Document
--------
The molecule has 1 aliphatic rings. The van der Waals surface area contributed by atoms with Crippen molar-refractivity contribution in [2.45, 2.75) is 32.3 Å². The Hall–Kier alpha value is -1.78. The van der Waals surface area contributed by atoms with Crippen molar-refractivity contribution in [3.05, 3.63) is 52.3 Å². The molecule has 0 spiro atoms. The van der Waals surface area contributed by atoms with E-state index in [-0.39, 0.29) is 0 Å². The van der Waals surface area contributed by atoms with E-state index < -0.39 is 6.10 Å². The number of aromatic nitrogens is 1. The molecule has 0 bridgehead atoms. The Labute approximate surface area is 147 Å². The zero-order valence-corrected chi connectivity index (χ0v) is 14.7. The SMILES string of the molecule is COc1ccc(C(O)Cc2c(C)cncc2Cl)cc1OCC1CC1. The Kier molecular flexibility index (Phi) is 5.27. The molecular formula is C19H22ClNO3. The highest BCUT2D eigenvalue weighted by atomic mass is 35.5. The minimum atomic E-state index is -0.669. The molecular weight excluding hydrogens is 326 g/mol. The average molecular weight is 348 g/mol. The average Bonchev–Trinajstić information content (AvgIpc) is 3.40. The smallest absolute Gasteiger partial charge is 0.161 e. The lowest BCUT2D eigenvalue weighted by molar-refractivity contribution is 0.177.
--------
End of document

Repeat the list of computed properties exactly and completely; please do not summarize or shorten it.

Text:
The molecule has 1 aliphatic rings. The van der Waals surface area contributed by atoms with Crippen molar-refractivity contribution in [2.45, 2.75) is 32.3 Å². The Hall–Kier alpha value is -1.78. The van der Waals surface area contributed by atoms with Crippen molar-refractivity contribution in [3.05, 3.63) is 52.3 Å². The molecule has 0 spiro atoms. The van der Waals surface area contributed by atoms with E-state index in [-0.39, 0.29) is 0 Å². The van der Waals surface area contributed by atoms with E-state index < -0.39 is 6.10 Å². The number of aromatic nitrogens is 1. The molecule has 0 bridgehead atoms. The Labute approximate surface area is 147 Å². The zero-order valence-corrected chi connectivity index (χ0v) is 14.7. The SMILES string of the molecule is COc1ccc(C(O)Cc2c(C)cncc2Cl)cc1OCC1CC1. The Kier molecular flexibility index (Phi) is 5.27. The molecular formula is C19H22ClNO3. The highest BCUT2D eigenvalue weighted by atomic mass is 35.5. The minimum atomic E-state index is -0.669. The molecular weight excluding hydrogens is 326 g/mol. The average molecular weight is 348 g/mol. The average Bonchev–Trinajstić information content (AvgIpc) is 3.40. The smallest absolute Gasteiger partial charge is 0.161 e. The lowest BCUT2D eigenvalue weighted by molar-refractivity contribution is 0.177.